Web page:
Study finds people are more likely to leave bad reviews on Steam

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An empirical study of Steam reviews has been published that suggests that people are more likely to leave quick negative reviews on Steam than positive ones, and are more likely to criticise game design than bugs.

A brief history of how Steam review bombing hurts games developers.

The study, which you can download in full here, is by Queen’s University analysts Dayi Lin, Cor-Paul Bezemer, Ying Zou and Ahmed Hassan, with the intent of comparing Steam reviews to those for mobile apps and games.

They took a snapshot of the 8,025 games on Steam as of March 2016, cut that down to 6,224 games by removing titles that had less than 25 reviews, which left them with 10,954,956 reviews across all supported natural languages. Using a mix of filters and analytical crawlers they cut this down to 28,159 reviews with an accurate number of playing hours. They also used Steam Spy, so it’s lucky the data was collected before it was shut down.

Their study shows that the average Steam review is around 30 words long. Early access and indie games receive longer reviews, and free-to-play titles have shorter reviews than paid ones. 96% of the games tested received less than ten reviews per day. Indie games receive more suggestions in reviews, which the team proposes is because “the player community of indie games is more engaged than the community of non-indie games”.

Only 42% of reviews studied contain “valuable” feedback, meaning specific pros, cons, or bug reports. Both positive and negative reviews can contain such feedback, and while negative comments contain useful criticism the team stress that developers “should also not ignore the potentially useful information in positive reviews” too.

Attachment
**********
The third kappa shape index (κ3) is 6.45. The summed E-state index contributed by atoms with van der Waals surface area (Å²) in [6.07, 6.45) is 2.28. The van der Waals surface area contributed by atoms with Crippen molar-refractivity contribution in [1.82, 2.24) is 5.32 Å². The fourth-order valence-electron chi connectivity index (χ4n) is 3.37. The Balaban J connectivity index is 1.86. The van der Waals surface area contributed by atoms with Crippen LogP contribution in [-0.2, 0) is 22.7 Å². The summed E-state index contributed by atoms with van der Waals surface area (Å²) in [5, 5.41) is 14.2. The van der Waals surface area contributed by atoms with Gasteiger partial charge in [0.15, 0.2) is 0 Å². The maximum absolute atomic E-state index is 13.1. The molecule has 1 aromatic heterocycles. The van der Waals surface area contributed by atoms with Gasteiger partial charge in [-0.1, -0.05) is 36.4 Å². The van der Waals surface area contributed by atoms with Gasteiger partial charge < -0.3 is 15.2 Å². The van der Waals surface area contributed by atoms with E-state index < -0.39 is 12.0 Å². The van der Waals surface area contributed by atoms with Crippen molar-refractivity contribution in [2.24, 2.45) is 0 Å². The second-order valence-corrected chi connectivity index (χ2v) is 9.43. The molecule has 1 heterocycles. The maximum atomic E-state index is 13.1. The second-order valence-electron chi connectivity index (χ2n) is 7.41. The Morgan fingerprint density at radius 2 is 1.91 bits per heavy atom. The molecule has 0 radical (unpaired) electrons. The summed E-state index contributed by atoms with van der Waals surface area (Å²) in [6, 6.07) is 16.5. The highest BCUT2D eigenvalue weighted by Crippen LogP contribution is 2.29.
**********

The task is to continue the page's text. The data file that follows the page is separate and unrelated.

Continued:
The study highlights – quite literally, it’s in bold on page 23 – that “players complain more about game design than bugs”. Only 8% of reviews surveyed mention bugs, but 34% talk about problems related to game design – rising to 57% when just considering negative feedback. The analysts therefore suggest that “players value well-designed gameplay over software quality”. Even more interestingly, it’s more likely to be positive reviews that reference bugs, at 42% compared to just 17% of negative reviews. Negative reviews will be more likely to focus on game-breaking bugs or crashing, whereas positive reviews will comment on lag or audio glitches.

It also shows that on average a gamer will play 13.5 hours before posting a review, but free-to-play games may only get an hour of play – with “the majority of negative reviews” posted within seven hours of gameplay. The study notes that negative reviewers with longer play times are generally satisfied with the game itself, but a toxic community, poor quality of updates, or DLC pricing may sour their experience.

Returning to the original focus, the study suggests that “game reviews are different from mobile app reviews” in a number of aspects. While Steam titles receive on average two reviews per day compared to 22 for apps, the former receive longer reviews. They also note that a “higher percentage of [Steam] reviews contain useful information for a developer than mobile apps”. They conclude that “prior work on mobile app reviews needs to be revisited”.